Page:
Red Claw Crab: Care & Tank Setup Full Guide

Are you a fan of unique aquatic pets? If so, Red Claw Crabs, with their vibrant appearance and quirky behaviors, might be just the species you’re looking for. These intriguing crustaceans add a whole new level of charm to your aquatic setup.

However, providing a comfortable home for these fascinating creatures isn’t a matter of guesswork. Understanding their needs for a specific tank setup, diet, and care regimen is paramount. This knowledge will ensure your Red Claw Crab not only survives, but thrives, adding color and life to your aquatic world.

General Information About Species

The Red Claw Crab, scientifically known as Perisesarma bidens, is a small, vibrant crustacean native to the brackish coastal areas of Asia. Noted for their striking red claws and intricate patterns, they are a popular choice among aquarium enthusiasts.

Despite their petite size, Red Claw Crabs are quite territorial, demanding ample space in their habitat for burrowing and exploration. They are semi-aquatic species, needing a habitat that includes both water and dry land areas.

As omnivores, these crabs have a varied diet, feeding on plant matter, detritus, and occasionally, small invertebrates. With a lifespan of up to three years in captivity, their care necessitates an understanding of their unique lifestyle and environmental needs.


Red Claw Crabs are quite distinctive in their appearance, making them a visually appealing choice for many aquarium enthusiasts. They are generally small, reaching only about 2 to 2.5 inches (5-6 cm) in width across their carapace or body, with males typically being slightly larger than females.

Their coloration varies from dark brown to a lighter, sandy color, often mottled or speckled. They are most recognized for their bright red claws, hence the common name, which is especially vivid in males. However, females also have red claws, but they are usually smaller and not as brightly colored.

They have a somewhat flat, square-shaped body with long, agile legs, and their eyes are situated on stalks that extend from the front of their body. This unique eye placement allows them a broader field of vision in all directions. In addition to their main claws, they also have smaller appendages near their mouth area, known as maxillipeds, used for feeding and grooming.

Their overall unique appearance combined with their engaging behaviors make them a captivating addition to suitable aquatic habitats.


The lifespan of a Red Claw Crab can vary depending on whether it lives in the wild or in captivity, as well as on factors such as diet, habitat, and overall health.

In the wild, Red Claw Crabs have been known to live for up to 3 years. However, due to threats such as predators, disease, and harsh environmental conditions, some crabs may not reach this age.

In captivity, with a well-maintained environment, a balanced diet, and without the threat of predators, Red Claw Crabs also typically live up to 3 years. However, instances of longer lifespans have been reported when the crabs are given exceptional care. It’s worth noting that a crab’s lifespan in captivity is heavily dependent on the quality of care and the conditions in which it is kept. Appropriate tank setup, temperature regulation, salinity control, and proper feeding are all critical elements in ensuring your Red Claw Crab lives a full and healthy life.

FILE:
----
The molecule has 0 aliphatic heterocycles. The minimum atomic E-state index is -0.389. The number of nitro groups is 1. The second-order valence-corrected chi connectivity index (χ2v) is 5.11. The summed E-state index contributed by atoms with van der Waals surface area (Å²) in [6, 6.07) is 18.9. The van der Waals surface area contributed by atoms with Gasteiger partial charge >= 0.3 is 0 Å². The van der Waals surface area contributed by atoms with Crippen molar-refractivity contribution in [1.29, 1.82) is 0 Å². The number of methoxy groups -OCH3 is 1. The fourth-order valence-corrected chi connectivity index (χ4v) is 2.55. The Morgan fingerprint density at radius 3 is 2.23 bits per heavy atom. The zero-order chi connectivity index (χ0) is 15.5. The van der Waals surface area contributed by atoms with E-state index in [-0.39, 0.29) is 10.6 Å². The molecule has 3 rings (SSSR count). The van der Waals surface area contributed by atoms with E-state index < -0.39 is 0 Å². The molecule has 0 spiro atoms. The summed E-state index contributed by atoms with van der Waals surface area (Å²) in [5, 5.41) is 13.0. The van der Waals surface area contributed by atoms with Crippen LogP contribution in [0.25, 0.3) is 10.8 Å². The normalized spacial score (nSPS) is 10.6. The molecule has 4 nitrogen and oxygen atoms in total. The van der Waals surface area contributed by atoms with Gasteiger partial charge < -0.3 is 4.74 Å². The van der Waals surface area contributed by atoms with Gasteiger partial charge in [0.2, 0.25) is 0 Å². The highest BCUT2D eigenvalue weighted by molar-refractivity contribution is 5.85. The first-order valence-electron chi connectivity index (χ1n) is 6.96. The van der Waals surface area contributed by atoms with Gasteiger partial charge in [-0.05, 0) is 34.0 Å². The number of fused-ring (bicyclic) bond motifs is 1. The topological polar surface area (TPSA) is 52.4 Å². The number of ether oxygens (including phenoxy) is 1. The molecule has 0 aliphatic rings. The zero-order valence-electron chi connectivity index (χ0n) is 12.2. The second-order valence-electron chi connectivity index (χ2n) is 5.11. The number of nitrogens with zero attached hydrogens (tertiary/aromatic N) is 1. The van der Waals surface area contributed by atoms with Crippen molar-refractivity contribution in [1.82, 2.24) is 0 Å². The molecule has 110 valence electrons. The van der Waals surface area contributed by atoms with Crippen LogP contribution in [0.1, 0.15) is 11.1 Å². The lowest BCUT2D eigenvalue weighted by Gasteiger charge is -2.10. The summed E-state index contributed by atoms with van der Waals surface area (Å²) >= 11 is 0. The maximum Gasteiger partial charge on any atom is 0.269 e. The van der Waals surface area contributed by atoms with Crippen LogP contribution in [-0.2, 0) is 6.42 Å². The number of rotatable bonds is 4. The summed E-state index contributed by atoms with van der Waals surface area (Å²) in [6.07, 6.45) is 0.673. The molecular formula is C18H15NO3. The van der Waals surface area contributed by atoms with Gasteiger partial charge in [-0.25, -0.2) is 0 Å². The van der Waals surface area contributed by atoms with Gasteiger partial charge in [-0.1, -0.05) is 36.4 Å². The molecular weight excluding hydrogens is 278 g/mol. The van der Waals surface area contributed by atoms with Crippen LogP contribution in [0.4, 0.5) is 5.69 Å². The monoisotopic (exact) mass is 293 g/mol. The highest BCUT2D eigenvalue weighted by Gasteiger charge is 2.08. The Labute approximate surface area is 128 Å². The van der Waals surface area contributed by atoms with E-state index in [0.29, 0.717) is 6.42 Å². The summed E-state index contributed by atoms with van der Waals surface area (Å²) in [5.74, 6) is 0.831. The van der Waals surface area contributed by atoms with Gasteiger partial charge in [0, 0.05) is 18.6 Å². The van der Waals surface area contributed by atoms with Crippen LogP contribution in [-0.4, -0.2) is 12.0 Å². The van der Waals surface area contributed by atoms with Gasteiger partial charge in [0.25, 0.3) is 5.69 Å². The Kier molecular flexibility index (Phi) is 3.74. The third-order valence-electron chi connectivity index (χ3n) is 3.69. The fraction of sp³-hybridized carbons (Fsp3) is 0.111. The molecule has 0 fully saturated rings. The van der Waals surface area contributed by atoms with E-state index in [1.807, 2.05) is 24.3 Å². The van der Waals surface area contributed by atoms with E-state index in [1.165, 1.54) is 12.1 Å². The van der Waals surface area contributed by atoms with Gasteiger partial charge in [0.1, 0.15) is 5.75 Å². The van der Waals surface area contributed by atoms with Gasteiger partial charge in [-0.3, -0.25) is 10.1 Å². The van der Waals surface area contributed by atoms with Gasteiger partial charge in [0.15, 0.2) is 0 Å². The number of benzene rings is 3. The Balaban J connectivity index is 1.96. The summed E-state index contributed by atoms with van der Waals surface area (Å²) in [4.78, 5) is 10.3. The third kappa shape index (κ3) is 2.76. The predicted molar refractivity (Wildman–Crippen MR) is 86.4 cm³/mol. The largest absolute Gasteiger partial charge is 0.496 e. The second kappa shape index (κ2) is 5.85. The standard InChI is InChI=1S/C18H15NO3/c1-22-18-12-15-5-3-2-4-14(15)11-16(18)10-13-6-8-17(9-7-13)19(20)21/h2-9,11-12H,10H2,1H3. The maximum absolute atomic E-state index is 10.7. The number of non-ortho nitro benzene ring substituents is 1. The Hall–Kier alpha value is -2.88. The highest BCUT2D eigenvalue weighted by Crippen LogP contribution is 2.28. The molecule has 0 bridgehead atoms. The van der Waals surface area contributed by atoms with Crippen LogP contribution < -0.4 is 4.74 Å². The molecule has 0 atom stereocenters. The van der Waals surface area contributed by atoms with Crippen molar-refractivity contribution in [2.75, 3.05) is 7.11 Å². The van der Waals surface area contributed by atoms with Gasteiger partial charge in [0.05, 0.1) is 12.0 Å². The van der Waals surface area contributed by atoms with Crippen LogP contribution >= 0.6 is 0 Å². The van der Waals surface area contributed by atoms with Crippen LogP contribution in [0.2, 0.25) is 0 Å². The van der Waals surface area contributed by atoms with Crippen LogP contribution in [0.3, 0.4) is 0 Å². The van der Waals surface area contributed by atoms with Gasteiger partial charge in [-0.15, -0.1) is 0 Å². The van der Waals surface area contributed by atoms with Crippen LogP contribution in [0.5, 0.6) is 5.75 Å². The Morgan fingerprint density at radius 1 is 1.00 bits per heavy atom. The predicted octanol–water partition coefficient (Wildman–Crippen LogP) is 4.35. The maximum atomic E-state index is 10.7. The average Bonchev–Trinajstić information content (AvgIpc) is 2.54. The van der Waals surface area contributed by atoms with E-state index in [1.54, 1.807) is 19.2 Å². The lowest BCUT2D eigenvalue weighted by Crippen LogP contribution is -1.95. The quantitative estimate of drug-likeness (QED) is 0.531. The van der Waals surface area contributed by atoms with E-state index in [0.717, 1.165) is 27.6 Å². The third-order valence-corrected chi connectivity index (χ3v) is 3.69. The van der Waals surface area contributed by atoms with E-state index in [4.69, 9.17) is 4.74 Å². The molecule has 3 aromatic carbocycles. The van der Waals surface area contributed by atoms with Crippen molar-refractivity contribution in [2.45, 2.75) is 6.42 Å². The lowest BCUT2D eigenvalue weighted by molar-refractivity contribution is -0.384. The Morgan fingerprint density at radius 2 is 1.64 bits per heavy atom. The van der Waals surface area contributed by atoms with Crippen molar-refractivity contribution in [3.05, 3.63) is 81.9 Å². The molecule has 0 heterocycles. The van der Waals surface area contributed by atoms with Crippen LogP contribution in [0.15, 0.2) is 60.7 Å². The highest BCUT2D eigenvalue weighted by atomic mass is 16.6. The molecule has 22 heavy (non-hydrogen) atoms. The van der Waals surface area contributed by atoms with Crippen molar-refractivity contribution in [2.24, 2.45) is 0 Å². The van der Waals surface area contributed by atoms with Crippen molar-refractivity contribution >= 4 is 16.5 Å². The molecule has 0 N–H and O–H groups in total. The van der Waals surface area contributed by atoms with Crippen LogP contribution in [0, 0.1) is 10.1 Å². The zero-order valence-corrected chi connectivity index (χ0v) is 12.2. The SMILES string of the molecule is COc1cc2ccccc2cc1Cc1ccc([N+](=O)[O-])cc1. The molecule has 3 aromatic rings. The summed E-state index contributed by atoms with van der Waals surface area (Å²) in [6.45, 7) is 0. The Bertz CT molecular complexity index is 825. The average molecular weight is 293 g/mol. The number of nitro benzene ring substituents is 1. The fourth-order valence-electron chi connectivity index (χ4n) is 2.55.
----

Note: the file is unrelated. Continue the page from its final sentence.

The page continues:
Red Claw Crabs are relatively small in size, which makes them suitable for home aquariums. On average, they reach a width of about 2 to 2.5 inches (5-6 cm) across their carapace, or body, once they’re fully grown. This size does not include their legs or claws, which can extend their overall appearance somewhat.

It’s worth noting that there can be a slight size difference between males and females of the species. Males tend to be a bit larger than females overall, and also possess larger, more brightly colored claws – a characteristic trait for which these crabs are named.

Tank Water

Creating an optimal environment for your Red Claw Crabs is paramount to their well-being. Here are the primary water requirements for their tanks:

  1. Type of Water: Red Claw Crabs are brackish water creatures. This means the tank water should be a mix of freshwater and saltwater. This can be achieved by adding marine aquarium salt to your tank. Always consult product instructions or a pet care expert to ensure the correct amount.
  2. Specific Gravity: The specific gravity of the water, a measure of its salinity, should ideally be between 1.005 and 1.010. Use a hydrometer to measure this accurately.
  3. Temperature: The water temperature should be maintained between 75-85°F (24-29°C). A reliable aquarium heater and thermometer can help regulate this.
  4. pH Levels: The pH level of the water should be kept between 7.5 and 8.5 to mimic their natural habitat. Aquarium pH test kits can be used to monitor this.
  5. Water Filtration: A high-quality filter is needed to remove harmful chemicals and waste from the water, helping to maintain its cleanliness.
  6. Water Change: Regular water changes are crucial. Typically, 25% of the water should be replaced with fresh, appropriately treated water every two to four weeks, depending on the tank size and cleanliness.
  7. Tank Layout: As semi-aquatic creatures, Red Claw Crabs require a tank setup that includes both land and water areas. Ensure there is enough land area for the crabs to get out of the water completely, as well as deep enough water sections for them to fully submerge.

Remember, each Red Claw Crab is unique and might require slight adjustments to these general guidelines. It’s best to monitor your crabs closely and make any necessary changes to ensure their health and longevity.

Tank Size

Red Claw Crabs, though small, demand ample space due to their territorial nature. A 10-gallon tank is generally the minimum recommended size for a single crab, ensuring it has sufficient room to explore and burrow.

If you’re planning on multiple crabs, add an additional 10 gallons per crab. This ensures enough space for each to establish its own territory, reducing the risk of stressful conflicts.